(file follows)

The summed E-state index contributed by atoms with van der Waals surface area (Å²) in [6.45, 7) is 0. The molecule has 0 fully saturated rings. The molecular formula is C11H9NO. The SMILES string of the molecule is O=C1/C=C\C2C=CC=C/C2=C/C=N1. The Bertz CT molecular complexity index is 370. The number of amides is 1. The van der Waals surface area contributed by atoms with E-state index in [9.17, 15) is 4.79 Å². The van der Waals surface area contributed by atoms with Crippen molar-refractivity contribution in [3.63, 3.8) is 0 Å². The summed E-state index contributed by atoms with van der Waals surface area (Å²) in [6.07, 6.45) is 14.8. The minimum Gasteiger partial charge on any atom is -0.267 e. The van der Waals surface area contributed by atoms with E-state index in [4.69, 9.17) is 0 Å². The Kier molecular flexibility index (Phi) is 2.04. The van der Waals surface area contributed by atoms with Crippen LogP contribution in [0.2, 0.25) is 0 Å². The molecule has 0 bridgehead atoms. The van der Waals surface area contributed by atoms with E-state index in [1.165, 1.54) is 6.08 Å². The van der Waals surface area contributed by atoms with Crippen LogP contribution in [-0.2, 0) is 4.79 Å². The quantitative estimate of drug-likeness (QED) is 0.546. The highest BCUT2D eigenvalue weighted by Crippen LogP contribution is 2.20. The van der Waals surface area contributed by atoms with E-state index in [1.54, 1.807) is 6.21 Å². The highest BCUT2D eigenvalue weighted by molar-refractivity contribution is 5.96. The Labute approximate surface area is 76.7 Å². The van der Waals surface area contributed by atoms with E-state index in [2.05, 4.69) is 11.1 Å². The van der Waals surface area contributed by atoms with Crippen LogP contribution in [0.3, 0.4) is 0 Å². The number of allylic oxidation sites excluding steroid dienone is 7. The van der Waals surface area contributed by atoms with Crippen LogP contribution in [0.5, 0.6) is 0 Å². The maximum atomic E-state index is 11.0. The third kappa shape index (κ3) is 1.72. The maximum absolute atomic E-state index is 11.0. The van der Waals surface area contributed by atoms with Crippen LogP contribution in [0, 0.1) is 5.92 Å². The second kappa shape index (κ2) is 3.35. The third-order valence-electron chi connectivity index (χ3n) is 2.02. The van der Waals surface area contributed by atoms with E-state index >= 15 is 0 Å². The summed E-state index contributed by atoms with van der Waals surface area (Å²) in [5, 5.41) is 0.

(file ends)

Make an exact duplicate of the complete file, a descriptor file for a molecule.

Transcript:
The summed E-state index contributed by atoms with van der Waals surface area (Å²) in [6.45, 7) is 0. The molecule has 0 fully saturated rings. The molecular formula is C11H9NO. The SMILES string of the molecule is O=C1/C=C\C2C=CC=C/C2=C/C=N1. The Bertz CT molecular complexity index is 370. The number of amides is 1. The van der Waals surface area contributed by atoms with E-state index in [9.17, 15) is 4.79 Å². The van der Waals surface area contributed by atoms with Crippen molar-refractivity contribution in [3.63, 3.8) is 0 Å². The summed E-state index contributed by atoms with van der Waals surface area (Å²) in [6.07, 6.45) is 14.8. The minimum Gasteiger partial charge on any atom is -0.267 e. The van der Waals surface area contributed by atoms with E-state index in [4.69, 9.17) is 0 Å². The Kier molecular flexibility index (Phi) is 2.04. The van der Waals surface area contributed by atoms with Crippen LogP contribution in [0.2, 0.25) is 0 Å². The molecule has 0 bridgehead atoms. The van der Waals surface area contributed by atoms with E-state index in [1.165, 1.54) is 6.08 Å². The van der Waals surface area contributed by atoms with Crippen LogP contribution in [-0.2, 0) is 4.79 Å². The quantitative estimate of drug-likeness (QED) is 0.546. The highest BCUT2D eigenvalue weighted by Crippen LogP contribution is 2.20. The van der Waals surface area contributed by atoms with E-state index in [1.54, 1.807) is 6.21 Å². The highest BCUT2D eigenvalue weighted by molar-refractivity contribution is 5.96. The Labute approximate surface area is 76.7 Å². The van der Waals surface area contributed by atoms with E-state index in [2.05, 4.69) is 11.1 Å². The van der Waals surface area contributed by atoms with Crippen LogP contribution in [0.3, 0.4) is 0 Å². The number of allylic oxidation sites excluding steroid dienone is 7. The van der Waals surface area contributed by atoms with Crippen LogP contribution in [0.5, 0.6) is 0 Å². The maximum atomic E-state index is 11.0. The third kappa shape index (κ3) is 1.72. The maximum absolute atomic E-state index is 11.0. The van der Waals surface area contributed by atoms with Crippen LogP contribution in [0, 0.1) is 5.92 Å². The second kappa shape index (κ2) is 3.35. The third-order valence-electron chi connectivity index (χ3n) is 2.02. The van der Waals surface area contributed by atoms with E-state index >= 15 is 0 Å². The summed E-state index contributed by atoms with van der Waals surface area (Å²) in [5, 5.41) is 0.